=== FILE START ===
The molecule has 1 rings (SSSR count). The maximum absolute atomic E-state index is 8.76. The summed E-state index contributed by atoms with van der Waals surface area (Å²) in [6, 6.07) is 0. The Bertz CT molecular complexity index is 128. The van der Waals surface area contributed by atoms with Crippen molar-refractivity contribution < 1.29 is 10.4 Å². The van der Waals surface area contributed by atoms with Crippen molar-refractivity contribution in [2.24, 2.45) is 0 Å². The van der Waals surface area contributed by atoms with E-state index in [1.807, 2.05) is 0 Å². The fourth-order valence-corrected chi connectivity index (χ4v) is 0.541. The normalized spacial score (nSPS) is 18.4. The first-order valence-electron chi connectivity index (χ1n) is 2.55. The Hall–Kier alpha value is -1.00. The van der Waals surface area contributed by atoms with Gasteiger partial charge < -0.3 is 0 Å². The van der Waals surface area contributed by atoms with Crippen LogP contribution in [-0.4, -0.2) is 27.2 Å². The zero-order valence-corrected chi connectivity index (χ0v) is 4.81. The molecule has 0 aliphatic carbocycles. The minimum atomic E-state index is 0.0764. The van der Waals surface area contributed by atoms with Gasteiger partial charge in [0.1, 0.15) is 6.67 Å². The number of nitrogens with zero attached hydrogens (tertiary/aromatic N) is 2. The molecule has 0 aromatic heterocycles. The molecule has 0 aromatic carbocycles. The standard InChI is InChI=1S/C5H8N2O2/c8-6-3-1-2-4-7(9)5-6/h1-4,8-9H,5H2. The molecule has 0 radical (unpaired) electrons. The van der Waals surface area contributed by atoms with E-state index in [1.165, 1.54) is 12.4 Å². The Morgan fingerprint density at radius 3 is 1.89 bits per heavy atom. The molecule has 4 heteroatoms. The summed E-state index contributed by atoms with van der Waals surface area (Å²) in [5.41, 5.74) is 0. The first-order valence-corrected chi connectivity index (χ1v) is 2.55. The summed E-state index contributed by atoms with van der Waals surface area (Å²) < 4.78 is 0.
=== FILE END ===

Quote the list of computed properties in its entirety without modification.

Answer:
The molecule has 1 rings (SSSR count). The maximum absolute atomic E-state index is 8.76. The summed E-state index contributed by atoms with van der Waals surface area (Å²) in [6, 6.07) is 0. The Bertz CT molecular complexity index is 128. The van der Waals surface area contributed by atoms with Crippen molar-refractivity contribution < 1.29 is 10.4 Å². The van der Waals surface area contributed by atoms with Crippen molar-refractivity contribution in [2.24, 2.45) is 0 Å². The van der Waals surface area contributed by atoms with E-state index in [1.807, 2.05) is 0 Å². The fourth-order valence-corrected chi connectivity index (χ4v) is 0.541. The normalized spacial score (nSPS) is 18.4. The first-order valence-electron chi connectivity index (χ1n) is 2.55. The Hall–Kier alpha value is -1.00. The van der Waals surface area contributed by atoms with Gasteiger partial charge < -0.3 is 0 Å². The van der Waals surface area contributed by atoms with Crippen LogP contribution in [-0.4, -0.2) is 27.2 Å². The zero-order valence-corrected chi connectivity index (χ0v) is 4.81. The molecule has 0 aliphatic carbocycles. The minimum atomic E-state index is 0.0764. The van der Waals surface area contributed by atoms with Gasteiger partial charge in [0.1, 0.15) is 6.67 Å². The number of nitrogens with zero attached hydrogens (tertiary/aromatic N) is 2. The molecule has 0 aromatic heterocycles. The molecule has 0 aromatic carbocycles. The standard InChI is InChI=1S/C5H8N2O2/c8-6-3-1-2-4-7(9)5-6/h1-4,8-9H,5H2. The molecule has 0 radical (unpaired) electrons. The van der Waals surface area contributed by atoms with E-state index in [1.165, 1.54) is 12.4 Å². The Morgan fingerprint density at radius 3 is 1.89 bits per heavy atom. The molecule has 4 heteroatoms. The summed E-state index contributed by atoms with van der Waals surface area (Å²) in [5.41, 5.74) is 0. The first-order valence-corrected chi connectivity index (χ1v) is 2.55. The summed E-state index contributed by atoms with van der Waals surface area (Å²) < 4.78 is 0.